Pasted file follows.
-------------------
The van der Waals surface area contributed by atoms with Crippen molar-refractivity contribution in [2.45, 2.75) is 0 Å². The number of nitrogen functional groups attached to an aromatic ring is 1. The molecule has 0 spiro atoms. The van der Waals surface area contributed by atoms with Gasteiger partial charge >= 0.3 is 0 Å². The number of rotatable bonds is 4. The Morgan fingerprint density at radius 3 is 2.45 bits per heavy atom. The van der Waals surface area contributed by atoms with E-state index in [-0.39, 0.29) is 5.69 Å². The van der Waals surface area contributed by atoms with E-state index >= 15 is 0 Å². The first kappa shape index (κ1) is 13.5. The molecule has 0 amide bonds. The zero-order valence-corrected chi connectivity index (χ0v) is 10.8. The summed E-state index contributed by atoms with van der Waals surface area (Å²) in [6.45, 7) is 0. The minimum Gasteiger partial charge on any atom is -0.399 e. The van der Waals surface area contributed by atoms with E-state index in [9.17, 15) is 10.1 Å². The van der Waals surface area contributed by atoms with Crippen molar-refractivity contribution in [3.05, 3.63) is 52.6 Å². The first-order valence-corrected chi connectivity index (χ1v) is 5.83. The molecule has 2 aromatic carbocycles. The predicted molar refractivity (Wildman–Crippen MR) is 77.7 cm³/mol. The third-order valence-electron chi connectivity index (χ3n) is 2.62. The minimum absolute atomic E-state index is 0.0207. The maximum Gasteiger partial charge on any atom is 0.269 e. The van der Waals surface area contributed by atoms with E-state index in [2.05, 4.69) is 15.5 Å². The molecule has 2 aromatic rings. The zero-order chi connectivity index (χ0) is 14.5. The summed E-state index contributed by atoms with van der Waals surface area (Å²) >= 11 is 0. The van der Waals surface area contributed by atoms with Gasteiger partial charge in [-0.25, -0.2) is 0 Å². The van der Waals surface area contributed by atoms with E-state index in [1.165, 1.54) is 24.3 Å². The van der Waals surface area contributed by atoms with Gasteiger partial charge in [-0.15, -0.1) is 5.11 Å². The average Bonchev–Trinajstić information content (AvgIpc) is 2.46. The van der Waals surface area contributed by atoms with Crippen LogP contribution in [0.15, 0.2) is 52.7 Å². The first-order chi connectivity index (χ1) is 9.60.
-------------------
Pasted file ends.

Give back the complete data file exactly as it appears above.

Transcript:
The van der Waals surface area contributed by atoms with Crippen molar-refractivity contribution in [2.45, 2.75) is 0 Å². The number of nitrogen functional groups attached to an aromatic ring is 1. The molecule has 0 spiro atoms. The van der Waals surface area contributed by atoms with Gasteiger partial charge >= 0.3 is 0 Å². The number of rotatable bonds is 4. The Morgan fingerprint density at radius 3 is 2.45 bits per heavy atom. The van der Waals surface area contributed by atoms with E-state index in [-0.39, 0.29) is 5.69 Å². The van der Waals surface area contributed by atoms with E-state index >= 15 is 0 Å². The first kappa shape index (κ1) is 13.5. The molecule has 0 amide bonds. The zero-order valence-corrected chi connectivity index (χ0v) is 10.8. The summed E-state index contributed by atoms with van der Waals surface area (Å²) in [6.45, 7) is 0. The minimum Gasteiger partial charge on any atom is -0.399 e. The van der Waals surface area contributed by atoms with E-state index in [9.17, 15) is 10.1 Å². The van der Waals surface area contributed by atoms with Crippen molar-refractivity contribution in [3.05, 3.63) is 52.6 Å². The first-order valence-corrected chi connectivity index (χ1v) is 5.83. The molecule has 2 aromatic carbocycles. The predicted molar refractivity (Wildman–Crippen MR) is 77.7 cm³/mol. The third-order valence-electron chi connectivity index (χ3n) is 2.62. The minimum absolute atomic E-state index is 0.0207. The maximum Gasteiger partial charge on any atom is 0.269 e. The van der Waals surface area contributed by atoms with E-state index in [2.05, 4.69) is 15.5 Å². The molecule has 2 aromatic rings. The zero-order chi connectivity index (χ0) is 14.5. The summed E-state index contributed by atoms with van der Waals surface area (Å²) >= 11 is 0. The van der Waals surface area contributed by atoms with Gasteiger partial charge in [-0.25, -0.2) is 0 Å². The van der Waals surface area contributed by atoms with E-state index in [1.165, 1.54) is 24.3 Å². The van der Waals surface area contributed by atoms with Gasteiger partial charge in [-0.15, -0.1) is 5.11 Å². The average Bonchev–Trinajstić information content (AvgIpc) is 2.46. The van der Waals surface area contributed by atoms with Crippen LogP contribution in [0.15, 0.2) is 52.7 Å². The first-order chi connectivity index (χ1) is 9.60.